One of the many ways Jesus brings us to Him is through the Sacrament of Holy Baptism. You see, before Baptism, we were living in total spiritual darkness and under the complete rule and authority of Satan. But through the water and the Word in Baptism, we are restored as children of the light since we are rescued from the domain of spiritual darkness. This alone is the work of the Triune God – the Father, Son, and Holy Spirit – that rescues us. So, we rejoice this day for Carter, who has joined the baptized by receiving from the Holy Spirit the power to believe in Jesus as His Lord and Savior.
Jesus, the Great Light, breaks into history through the preaching of His Word and the administration of the Sacraments. The kingdom of heaven is at hand as Jesus is present as our judge and Savior.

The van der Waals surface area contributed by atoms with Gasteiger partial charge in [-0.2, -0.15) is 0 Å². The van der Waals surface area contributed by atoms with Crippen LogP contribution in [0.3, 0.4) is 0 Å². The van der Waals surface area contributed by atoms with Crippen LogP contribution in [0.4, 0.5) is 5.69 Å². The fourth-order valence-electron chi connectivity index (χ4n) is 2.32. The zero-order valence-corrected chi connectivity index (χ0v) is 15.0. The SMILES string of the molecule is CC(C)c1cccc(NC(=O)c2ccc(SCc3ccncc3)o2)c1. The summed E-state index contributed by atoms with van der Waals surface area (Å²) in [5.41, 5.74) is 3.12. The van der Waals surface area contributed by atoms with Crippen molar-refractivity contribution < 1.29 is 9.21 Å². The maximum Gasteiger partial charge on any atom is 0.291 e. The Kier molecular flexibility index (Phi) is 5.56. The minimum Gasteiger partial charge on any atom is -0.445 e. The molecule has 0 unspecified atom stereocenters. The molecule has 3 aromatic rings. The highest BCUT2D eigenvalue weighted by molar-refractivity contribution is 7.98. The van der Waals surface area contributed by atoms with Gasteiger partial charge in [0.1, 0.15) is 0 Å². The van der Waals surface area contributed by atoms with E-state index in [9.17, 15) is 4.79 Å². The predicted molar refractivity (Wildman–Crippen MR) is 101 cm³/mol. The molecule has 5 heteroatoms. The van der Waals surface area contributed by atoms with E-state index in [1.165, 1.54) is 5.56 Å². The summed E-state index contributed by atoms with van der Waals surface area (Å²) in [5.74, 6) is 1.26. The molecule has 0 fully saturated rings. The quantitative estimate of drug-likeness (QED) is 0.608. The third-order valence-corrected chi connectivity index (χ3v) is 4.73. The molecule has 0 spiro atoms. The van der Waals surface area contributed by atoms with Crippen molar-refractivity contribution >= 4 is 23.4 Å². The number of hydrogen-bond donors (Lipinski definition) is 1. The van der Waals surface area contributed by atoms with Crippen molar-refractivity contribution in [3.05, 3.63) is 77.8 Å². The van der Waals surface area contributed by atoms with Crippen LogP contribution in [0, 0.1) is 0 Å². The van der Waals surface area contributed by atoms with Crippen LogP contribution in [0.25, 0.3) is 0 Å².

But we have a calling too. We have all been called to follow Jesus, learn from Him, and to tell of Jesus to others proclaiming the same message of Jesus, “Repent, for the kingdom of heaven is at hand,”since the remedy to sin has been revealed in Jesus Christ.
Darkness no longer has the upper hand, since Jesus brought us out of darkness and into His Light. For by faith in Him, and trusting in His promises, Jesus sustains and preserves us. He is always present where He promises to be. Here! As we receive His healing Word of absolution and as we eat of His Body and drink of His Blood for the forgiveness of our sins! Amen.
The peace of God, which surpasses all understanding, keep your hearts and minds in Christ Jesus, our Lord. Amen.
+ SOLI DEO GLORIA +